8 Ball In The Wind

Sunday, July 29, 2012

I Don't Take Shit From A Machine

On the way back from the remote mountain campout last weekend, I hit a bad, sudden dip in the road followed by several nasty bumps that I couldn't avoid.  That first one broke the shock mounting bolt. After getting replacement bolts, I went about the process of fixing it.  Fabricator Kevin had told me that he had good luck using left handed drill bits to extract broken bolts.  So, I went into Tacoma and bought a set to give it a try.  I had forgotten that my heavy duty drill had finally given up the ghost.  Which meant I didn't have a drill to use the bits with anymore.  Not wanting to make another 150 mile round trip just to buy a drill, I ended up buying a cordless drill and charger at the local 2nd Hand store for $25.  Not what I wanted, but it would have to do.

So the bike got jacked up and put on blocks.  The shocks; rear wheel, brake caliper, belt guard, and swingarm were all pulled.  Using the drill and the left handed drill bits to take out the broken bit would have probably worked with my old drill motor.  But this cordless just didn't have the ass to turn the bolt as it slowly drilled into the hardened bolt.  So, it was time for the old 'easy out'.  

I really hate using them.  They seem to break on me about 1/3 of the time.  Then I am stuck with having to deal with them as well.  Gypsy's swingarm was no different.  After getting about one turn of the broken bolt, the easy out snapped right off clean.  I still think they should be called 'hard outs'.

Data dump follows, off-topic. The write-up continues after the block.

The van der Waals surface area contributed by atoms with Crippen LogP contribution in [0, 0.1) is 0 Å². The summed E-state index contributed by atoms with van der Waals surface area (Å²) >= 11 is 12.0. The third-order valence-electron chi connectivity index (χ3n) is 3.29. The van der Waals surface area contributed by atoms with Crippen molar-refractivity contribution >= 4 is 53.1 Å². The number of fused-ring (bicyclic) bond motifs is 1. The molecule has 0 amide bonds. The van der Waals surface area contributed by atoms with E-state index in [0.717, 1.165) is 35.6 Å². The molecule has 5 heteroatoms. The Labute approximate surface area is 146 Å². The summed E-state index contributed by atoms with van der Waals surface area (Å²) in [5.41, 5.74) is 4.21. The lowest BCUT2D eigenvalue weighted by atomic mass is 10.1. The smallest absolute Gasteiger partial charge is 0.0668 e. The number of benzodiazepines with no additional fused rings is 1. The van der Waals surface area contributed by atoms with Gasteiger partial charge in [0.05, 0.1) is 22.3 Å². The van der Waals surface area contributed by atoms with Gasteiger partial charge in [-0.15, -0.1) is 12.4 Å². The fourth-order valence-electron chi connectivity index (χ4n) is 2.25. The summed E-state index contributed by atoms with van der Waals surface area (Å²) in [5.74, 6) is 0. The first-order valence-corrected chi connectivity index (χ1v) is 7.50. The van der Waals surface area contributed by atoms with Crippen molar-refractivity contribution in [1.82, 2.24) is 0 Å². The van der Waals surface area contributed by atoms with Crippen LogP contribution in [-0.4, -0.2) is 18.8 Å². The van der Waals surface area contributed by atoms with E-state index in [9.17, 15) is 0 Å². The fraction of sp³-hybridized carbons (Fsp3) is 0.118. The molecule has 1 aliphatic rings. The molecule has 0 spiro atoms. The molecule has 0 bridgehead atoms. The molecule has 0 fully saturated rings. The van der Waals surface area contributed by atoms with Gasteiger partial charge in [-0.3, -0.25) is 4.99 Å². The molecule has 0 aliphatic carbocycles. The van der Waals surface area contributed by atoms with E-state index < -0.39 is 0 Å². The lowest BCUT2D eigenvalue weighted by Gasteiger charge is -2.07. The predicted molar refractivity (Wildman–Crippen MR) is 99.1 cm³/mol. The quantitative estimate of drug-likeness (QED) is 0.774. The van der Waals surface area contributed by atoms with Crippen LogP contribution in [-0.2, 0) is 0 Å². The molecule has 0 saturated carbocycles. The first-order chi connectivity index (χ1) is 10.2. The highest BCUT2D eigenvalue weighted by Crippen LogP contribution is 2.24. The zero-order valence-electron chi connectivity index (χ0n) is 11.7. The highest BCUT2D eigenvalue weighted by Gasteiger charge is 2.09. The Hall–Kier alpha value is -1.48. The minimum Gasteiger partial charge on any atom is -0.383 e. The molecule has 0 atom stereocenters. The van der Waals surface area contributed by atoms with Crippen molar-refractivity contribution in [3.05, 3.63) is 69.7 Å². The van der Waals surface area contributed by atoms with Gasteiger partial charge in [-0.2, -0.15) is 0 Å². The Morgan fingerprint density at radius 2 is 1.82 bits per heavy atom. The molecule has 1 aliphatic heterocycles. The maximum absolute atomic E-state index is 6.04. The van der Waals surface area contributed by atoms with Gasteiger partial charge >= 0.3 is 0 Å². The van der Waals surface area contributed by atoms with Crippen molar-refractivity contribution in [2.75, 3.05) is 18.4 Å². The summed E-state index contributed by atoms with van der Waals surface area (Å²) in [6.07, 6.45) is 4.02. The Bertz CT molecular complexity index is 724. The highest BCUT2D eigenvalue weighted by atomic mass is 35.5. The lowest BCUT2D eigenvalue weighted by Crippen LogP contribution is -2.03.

So after trying to tap the broken bolt around with a chisel and a drift for a while, it came down to trying to drill down past the broken 'easy out' and try another bigger one.  My brother Ed and I went through several drill bits before we finally were able to get past the remains of the broken extractor.  Then, with a hole now drill all the way through the broken bolt, we inserted another 'easy out' and tried again.  But not until we gave it a heavy dose of WD-40 and a few minutes to soak in.

This time, it slowly began to turn.  In a matter of just another minute or so the entire broken end of the bolt was free from the swingarm.

Then it was just a case of putting everything back where it was suppose to be.  The swingarm went back into place and was bolted to the swivel axis bar.  The two shocks were reattached.  Except for the usual pains getting the brake rotor to fit properly into the caliper, everything was back together in just over an hour.

After getting all the tools put away, most of which stay in the saddlebags, I took Gypsy for a little test ride.  She handled great.  The rear suspension worked just like it was suppose to.  Once again I was able to do the work myself and not have to pay someone else to do it.  I may not be as fast as a shop, but if I can do the work, I am a whole lot cheaper for me to pay.

This winter, I am figuring on having to go through the top end since the base gaskets are both leaking slightly.  That is something I haven't done in many years.  So I might just call in a brother or two with the skills I don't have and do the work here in the house.  But, that is still a few months good riding ahead.

Catch ya on the road sometime...

No comments:

Post a Comment